The DOJ is cracking down on healthcare fraud. Don’t put your practice at risk.

September 26, 2019

A recent False Claims Act settlement and a healthcare fraud takedown in Texas highlight the need for compliance and vigilance.

The United States Department of Justice (DOJ) and state attorneys general are not going to stop enforcing healthcare fraud anytime soon. The ramifications to the bad actors, both individuals and corporations, can be significant in terms of both civil liability and criminal liability. As Erin Nealy Cox, U.S. Attorney for the Northern District of Texas stated, “[h]ealthcare should revolve around patients’ well-being - not providers’ personal interests.”

U.S. Attorney Nealy’s comment highlights several items. First, provider reimbursement is continuing to transition toward patient outcomes, a concept that has been evolving since passage of the Affordable Care Act. Therefore, incentives should be aligned between providers and patients. Despite this notion, 58 individuals across all four federal districts in the state of Texas were arrested in connection with a Medicare fraud scheme related to opioids, which resulted in 6.2 million pills being dispensed and costing Medicare $66 million. Of the 58 individuals, 16 were medical professionals and 20 were charged for participating in the diversion of opioids.

Ryan K. Patrick, U.S. Attorney for the Southern District of Texas, said that “[w]hat is new, is the reinforced fight being taken to dirty doctors and shady pharmacists. Texas may have four U.S. Attorneys, but we are focused on one healthcare mission: shutting down pill mills and rooting out corruption in healthcare.”

Most healthcare fraud is not as sensational as drug diversion and prescribing habits that result in a multi-district, coordinated round up. For example, in Florida, the DOJ announced that a compounding pharmacy, its owners and the private equity firm that managed and controlled daily operations settled a False Claims Act case for $21.36 million to resolve allegations of a kickback scheme to generate referrals for expensive pharmaceuticals and supplements.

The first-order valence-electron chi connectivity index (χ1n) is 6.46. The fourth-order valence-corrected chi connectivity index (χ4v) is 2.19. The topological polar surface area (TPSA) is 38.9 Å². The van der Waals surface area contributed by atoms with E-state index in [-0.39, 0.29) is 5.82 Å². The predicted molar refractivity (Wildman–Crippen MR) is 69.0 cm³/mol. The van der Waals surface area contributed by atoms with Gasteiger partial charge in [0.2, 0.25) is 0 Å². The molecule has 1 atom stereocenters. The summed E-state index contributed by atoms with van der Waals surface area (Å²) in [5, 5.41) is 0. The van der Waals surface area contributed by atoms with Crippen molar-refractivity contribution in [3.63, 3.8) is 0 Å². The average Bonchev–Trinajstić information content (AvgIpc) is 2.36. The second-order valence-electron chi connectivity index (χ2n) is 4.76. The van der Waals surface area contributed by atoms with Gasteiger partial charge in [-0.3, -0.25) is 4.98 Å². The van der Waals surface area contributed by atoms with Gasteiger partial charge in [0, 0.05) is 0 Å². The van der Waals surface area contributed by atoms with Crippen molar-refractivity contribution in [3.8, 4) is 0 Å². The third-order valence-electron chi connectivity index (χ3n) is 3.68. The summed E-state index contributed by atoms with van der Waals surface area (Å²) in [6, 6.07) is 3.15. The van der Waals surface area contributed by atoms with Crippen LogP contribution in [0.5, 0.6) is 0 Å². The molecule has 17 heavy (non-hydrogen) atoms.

The case, which was brought by a whistleblower, also underscores that kickbacks, another type of healthcare fraud, continue to be pursued by the DOJ because of the adverse impact on the Treasury and the taxpaying citizens of the United States. By exploiting the TRICARE program, which serves military members and their families for prescriptions of compounded creams and vitamins, the cost of providing care was driven up to the detriment of service members, their families and the government.

In sum, these two actions by the DOJ should remind physicians and other providers to review their current policies and procedures as well as actual practices. Doing so could significantly limit their possible civil and criminal liability.

Rachel V. Rose, JD, MBA, advises clients on compliance and transactions in healthcare, cybersecurity, corporate and securities law, while representing plaintiffs in False Claims Act and Dodd-Frank whistleblower cases. She also teaches bioethics at Baylor College of Medicine in Houston. Rachel can be reached through her website, www.rvrose.com.